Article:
Step 3. Automate your social media
Automating content curation and posting processes is such a time saver.
We’re currently using Sendible to schedule content, or add it to queue, a few times a week. While nothing replaces being active in the channels and engaging to build loyalty, automating the smaller elements of our social media plan, has saved us tonnes of time. We can use our new found time for doing more important things, like engaging with like-minded users, planning great content for our blog and newsletters, and doing great work for clients, which is what we really love.
Which platform is best for you?
The best platform for you is going to depend on what your business is — are you selling a product online? Or providing a service?
MailerLite is a personal favourite of mine and perfect for smaller businesses who are just getting into email marketing and automations. Their advanced tools, landing pages, workflows, drag and drop builder and incredible integrations with ecommerce platforms make it flexible, yet incredibly user friendly.
Drip is fantastic for ecommerce businesses, because it’s been built for that purpose. All their metrics are focused on how many new people visited your store, how many of them signed up to your email list, and how many of those bought something. Perfect for data-driven teams..
Active Campaign is incredibly powerful when it comes to tagging your customers based on the events they undertake on your site. It has the added feature of a great sales dashboard with a pipeline — ideal for businesses with active sales people who want to keep all of their leads, regular email communications and marketing automations in one place. It goes far beyond email campaigns, collecting information that can drive deals forward and track progress across different teams.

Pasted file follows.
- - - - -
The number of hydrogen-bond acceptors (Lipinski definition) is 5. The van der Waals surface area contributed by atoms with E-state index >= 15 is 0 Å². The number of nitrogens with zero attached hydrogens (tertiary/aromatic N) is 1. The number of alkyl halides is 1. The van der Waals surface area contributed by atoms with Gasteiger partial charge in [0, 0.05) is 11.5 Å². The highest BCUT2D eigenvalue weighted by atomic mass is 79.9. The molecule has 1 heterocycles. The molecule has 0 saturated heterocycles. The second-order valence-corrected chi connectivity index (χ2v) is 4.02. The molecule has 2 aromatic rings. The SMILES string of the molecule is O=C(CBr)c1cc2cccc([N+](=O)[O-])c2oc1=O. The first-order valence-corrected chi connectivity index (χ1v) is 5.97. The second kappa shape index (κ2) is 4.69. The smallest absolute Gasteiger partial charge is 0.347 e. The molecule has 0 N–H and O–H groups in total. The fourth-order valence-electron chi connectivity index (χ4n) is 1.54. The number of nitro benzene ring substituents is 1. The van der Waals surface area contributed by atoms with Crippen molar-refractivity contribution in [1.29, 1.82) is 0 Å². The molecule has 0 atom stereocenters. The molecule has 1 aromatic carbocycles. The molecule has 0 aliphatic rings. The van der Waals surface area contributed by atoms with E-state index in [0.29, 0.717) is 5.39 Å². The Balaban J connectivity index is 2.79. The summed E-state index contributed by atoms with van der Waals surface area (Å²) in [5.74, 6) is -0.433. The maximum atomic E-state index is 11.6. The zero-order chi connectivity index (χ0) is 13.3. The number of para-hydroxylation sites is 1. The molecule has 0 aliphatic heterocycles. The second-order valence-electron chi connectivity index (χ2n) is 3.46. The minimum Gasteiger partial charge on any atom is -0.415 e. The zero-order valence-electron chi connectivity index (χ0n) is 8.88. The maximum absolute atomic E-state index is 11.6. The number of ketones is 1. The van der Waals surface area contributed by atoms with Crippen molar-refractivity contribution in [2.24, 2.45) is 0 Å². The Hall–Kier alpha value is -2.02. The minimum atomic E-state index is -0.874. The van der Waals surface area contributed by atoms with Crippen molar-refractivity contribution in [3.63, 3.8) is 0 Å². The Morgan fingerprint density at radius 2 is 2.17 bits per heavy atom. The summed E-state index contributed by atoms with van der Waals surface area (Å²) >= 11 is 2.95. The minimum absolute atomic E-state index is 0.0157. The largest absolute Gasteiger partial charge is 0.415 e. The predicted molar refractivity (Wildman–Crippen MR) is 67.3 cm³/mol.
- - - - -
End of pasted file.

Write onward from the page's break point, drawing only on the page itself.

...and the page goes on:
Autopilot is one of the most user friendly platforms. It’s incredibly visually appealing and has heaps of tools to help you set up the automations you need. It’s one of the easiest to integrate with forms on your website. Where, with other platform you might need developer assistance, Autopilot makes connecting to your site easy. It also collects a lot of anonymous user data giving you a complete picture of a contact from before they officially signed up.
We’ve also got a run down on social media scheduling platforms to help you automate that portion of your marketing.
Something to remember…
There’s something both automations and email campaigns need in order to serve their purpose — customer details!
Marketing teams always need to be thinking about ways to get people on that list.
So when you’re planning campaigns to drive traffic to your website, don’t neglect to gather email addresses once your customers get there.
A customer who signs up to a newsletter list is very engaged and is close to the ‘purchase’ end of the funnel. So business owners need to cross the barrier and let them know they are valued.